During the night of the 2016 election, I was at practice for my high school’s one-act play. When the news anchors began to announce the victory of Donald Trump, my drama teacher leapt from her seat in the front row and hollered. Many of my small-town, Republican-raised classmates cheered with her. As a budding Democrat, I hid behind the thick curtain with some of my friends. We hugged each other without speaking, too young to really grasp what a Trump presidency meant for our country but sad nonetheless.

It’s ironic that such a quiet, intimate moment kicked off what was arguably the loudest and most volatile presidency in American history. In the next four years, the sensational moments seemed to follow one after another — mocking reporters; jeering other countries and cultures and, of course, producing an incessant and endless cycle of nicknames

More than four years later, my anger, guilt and shame associated with the Trump presidency has faded as more and more of his missteps have been lost to my memory. At the same time, I find myself struggling with a new emotion — apathy. Somewhere deep, deep down, I can’t help but admit it — I found it so much easier to engage in politics when they were as ridiculous and entertaining as those of the Trump presidency.

In the past year, America has borne the withdrawal of the sensational, guilty pleasure of the Trump presidential circus. Still, current events in the national political scene are no less important now than they were five years ago. Americans must stay engaged and aware of the national politics around them, even if it isn’t as flashy or sensational. These “dull” issues often have the greatest impact on our democracy and the future of our country.

Since Joe Biden’s election, there have certainly been moments of intrigue. Sparks of progress have been made, like Biden’s refusal to permit the Keystone XL oil pipeline — an issue of environmental vs. economic concern that has simmered since the Obama days. Egregious mistakes, like his fumbled withdrawal of troops from Afghanistan, have also cost him support and credibility.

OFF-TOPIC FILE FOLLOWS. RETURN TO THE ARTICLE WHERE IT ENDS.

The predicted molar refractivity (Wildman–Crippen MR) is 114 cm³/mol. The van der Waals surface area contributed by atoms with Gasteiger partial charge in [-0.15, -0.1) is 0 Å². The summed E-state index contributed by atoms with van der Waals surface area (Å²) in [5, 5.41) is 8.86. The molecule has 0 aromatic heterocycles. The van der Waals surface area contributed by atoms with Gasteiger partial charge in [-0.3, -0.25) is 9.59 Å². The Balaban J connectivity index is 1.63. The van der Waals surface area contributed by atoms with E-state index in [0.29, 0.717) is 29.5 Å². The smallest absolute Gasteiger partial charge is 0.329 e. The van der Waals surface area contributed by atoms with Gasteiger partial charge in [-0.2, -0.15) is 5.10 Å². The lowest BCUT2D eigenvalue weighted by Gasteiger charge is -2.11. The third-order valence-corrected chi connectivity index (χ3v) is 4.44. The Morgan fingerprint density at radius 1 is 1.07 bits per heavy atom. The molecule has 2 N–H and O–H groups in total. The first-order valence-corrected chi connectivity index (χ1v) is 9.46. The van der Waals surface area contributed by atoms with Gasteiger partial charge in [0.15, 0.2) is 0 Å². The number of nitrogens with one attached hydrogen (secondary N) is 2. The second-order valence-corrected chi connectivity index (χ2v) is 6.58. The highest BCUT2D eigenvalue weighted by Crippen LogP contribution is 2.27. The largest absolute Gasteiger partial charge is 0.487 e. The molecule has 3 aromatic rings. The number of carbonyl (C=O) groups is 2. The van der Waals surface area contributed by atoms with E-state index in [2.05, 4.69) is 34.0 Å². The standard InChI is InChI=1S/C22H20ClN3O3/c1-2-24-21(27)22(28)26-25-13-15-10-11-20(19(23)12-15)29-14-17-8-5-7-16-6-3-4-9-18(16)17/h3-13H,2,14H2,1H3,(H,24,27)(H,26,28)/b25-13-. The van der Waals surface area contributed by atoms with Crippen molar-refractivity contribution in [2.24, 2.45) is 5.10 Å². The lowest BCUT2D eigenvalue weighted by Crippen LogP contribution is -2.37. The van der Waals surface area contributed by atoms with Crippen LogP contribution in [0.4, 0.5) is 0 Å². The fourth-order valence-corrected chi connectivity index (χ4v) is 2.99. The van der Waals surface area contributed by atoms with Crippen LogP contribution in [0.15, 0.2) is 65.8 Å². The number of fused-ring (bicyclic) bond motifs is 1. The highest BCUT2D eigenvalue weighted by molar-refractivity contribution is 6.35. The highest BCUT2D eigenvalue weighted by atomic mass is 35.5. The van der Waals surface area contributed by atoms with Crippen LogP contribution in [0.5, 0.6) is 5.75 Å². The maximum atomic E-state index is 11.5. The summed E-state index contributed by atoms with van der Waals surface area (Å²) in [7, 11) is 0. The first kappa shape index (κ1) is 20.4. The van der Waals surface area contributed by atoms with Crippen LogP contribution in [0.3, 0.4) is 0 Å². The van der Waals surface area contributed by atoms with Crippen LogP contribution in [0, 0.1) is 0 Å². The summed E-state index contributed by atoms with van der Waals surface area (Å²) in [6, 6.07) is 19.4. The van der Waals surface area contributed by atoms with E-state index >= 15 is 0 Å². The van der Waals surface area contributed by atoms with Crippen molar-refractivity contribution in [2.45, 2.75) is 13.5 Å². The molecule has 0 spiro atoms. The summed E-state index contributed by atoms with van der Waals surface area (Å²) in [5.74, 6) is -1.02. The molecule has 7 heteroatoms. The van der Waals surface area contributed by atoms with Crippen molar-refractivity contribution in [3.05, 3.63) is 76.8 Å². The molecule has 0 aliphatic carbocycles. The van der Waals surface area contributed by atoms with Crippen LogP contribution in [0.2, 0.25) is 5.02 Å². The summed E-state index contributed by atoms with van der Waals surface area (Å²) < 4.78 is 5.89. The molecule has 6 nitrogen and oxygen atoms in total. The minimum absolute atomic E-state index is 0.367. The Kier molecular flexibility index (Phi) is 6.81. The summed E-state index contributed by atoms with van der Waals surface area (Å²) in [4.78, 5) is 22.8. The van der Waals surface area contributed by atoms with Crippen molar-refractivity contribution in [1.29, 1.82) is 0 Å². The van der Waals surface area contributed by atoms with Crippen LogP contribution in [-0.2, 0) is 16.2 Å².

At the same time, I’ve often felt the weight of a lack of controversy — and of its constant media coverage. As someone who consumes the news, seeing this amplification of Trump’s antics was a vicious cycle of clickbait, temptation, indulgence and guilt. At the same time, the journalist in me understood the media appeal. Trump made good, clickable news. He fired people up and inspired them to flock to journalists for reporting and commentary. In the ultimate act of hypocrisy, I felt myself drawn to ridicule Trump’s presidency in my own articles on more than one occasion.

American journalists have been whiplashed in the last year, thrown off by the sudden halt of easily produced content. As Biden’s presidency has unfolded, a new genre of articles has emerged from writers across the country commenting on Biden’s lack of sensationalism. Some optimistic journalists on the left have called it a superpower. For others on the right, it’s an indicator of slowing progress. In fact, even Biden himself has recognized his own lack of spectacle

But despite the reasoning behind Biden’s dullness, it leaves behind a trail that is hard for Americans to follow. After being accustomed to targeting the newest, loudest piece of Trump controversy for a simple column or opinion piece, reading through today’s national news makes my eyes burn. I find myself forced to swallow bulky, technical news stories about Biden’s new spending plan or slog through vaccine press conferences without a single playground taunt.